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  • Socialist activists gathered to support their candidates, Las Paz, Bolivia, Dec. 28, 2020.

    Socialist activists gathered to support their candidates, Las Paz, Bolivia, Dec. 28, 2020. | Photo: EFE

Published 4 January 2021
Opinion

Citizens recognized by foreign governments as political refugees may present their candidacies for the upcoming elections on February 7.

Bolivia's Constitutional Court ruled that candidates with asylum or political refugee status abroad may not be disqualified from competing in Feb. 7 sub-national elections, until a final decision is taken by relevant authorities on each case.

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The ruling was approved taking into account a request submitted by Cochabamba lawmaker Freddy Gonzales on December 28, 2020.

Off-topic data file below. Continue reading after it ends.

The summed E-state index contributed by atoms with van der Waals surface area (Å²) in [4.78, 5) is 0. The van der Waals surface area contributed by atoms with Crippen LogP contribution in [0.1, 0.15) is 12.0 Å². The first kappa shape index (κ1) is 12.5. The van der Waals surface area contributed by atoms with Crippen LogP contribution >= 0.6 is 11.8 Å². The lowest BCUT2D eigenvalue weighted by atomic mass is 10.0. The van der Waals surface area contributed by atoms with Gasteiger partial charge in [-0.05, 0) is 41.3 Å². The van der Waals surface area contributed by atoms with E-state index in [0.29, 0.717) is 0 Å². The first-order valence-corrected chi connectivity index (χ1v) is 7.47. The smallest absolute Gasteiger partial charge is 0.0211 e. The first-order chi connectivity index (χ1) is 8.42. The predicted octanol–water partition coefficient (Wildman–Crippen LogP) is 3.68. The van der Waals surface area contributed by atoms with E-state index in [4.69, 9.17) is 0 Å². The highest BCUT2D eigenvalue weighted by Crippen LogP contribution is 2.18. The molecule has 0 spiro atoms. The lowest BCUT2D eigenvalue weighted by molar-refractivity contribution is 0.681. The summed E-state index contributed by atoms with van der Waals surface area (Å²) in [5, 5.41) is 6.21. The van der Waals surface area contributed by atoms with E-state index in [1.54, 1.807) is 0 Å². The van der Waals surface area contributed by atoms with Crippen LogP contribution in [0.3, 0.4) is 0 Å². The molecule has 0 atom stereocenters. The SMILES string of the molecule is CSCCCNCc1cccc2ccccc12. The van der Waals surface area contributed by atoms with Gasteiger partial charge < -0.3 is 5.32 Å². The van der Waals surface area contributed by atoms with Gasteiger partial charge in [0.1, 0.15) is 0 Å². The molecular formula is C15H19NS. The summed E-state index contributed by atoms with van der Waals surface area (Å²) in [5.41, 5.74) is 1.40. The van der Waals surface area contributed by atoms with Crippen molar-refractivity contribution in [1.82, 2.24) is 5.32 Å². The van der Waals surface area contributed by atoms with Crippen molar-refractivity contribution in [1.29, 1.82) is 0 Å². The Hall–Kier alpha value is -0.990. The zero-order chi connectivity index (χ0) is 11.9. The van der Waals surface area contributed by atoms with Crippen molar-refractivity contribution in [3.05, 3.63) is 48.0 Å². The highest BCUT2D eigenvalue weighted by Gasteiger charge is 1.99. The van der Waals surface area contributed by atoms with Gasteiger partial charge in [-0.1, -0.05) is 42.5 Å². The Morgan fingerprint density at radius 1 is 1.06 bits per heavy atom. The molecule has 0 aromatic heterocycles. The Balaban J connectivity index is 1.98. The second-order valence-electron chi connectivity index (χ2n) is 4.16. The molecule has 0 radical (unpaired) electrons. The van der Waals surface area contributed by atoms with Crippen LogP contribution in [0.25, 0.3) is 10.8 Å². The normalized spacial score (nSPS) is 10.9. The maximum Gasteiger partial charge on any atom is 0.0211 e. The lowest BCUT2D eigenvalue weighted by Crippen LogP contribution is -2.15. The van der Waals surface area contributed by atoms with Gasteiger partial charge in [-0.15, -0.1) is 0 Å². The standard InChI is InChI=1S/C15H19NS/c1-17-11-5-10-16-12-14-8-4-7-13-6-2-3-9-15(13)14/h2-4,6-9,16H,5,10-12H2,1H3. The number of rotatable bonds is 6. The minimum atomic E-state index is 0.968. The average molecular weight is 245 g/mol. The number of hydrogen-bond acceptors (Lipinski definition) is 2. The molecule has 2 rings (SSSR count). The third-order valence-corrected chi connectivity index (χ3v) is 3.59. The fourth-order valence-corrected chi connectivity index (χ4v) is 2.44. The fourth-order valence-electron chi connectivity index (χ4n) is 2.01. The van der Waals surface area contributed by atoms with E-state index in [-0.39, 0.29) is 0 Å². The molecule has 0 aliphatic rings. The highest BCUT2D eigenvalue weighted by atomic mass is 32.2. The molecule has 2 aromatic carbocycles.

He requested precautionary measures to ensure that the Superior Electoral Tribunal (TSE) and the departmental courts did not block the candidatures presented by political asylum seekers recognized by foreign governments.

The decision benefits the businessman Cesar Dockweiler, who was persecuted by Jeanine Añez's Interim regime; El Alto first city council candidate Wilma Alanoca, and former presidential candidate Manfred Reyes, who seeks Cochabamba's mayor office.

On Sunday, the TSE published the list of political organizations and alliances running in the elections, reporting over 100 candidacies. 

Among the organizations with a national presence are the Movement Towards Socialism (MAS), the Third System Movement (MTS), the Nationalist Revolutionary Movement (MNR), Front for Victory (FPV), Pan-Bol, Civic Unity Solidarity, National Unity (NU), and Nationalist Democratic Action (ADN).  

According to the electoral calendar, a final list of qualified candidates must be published on January 10.

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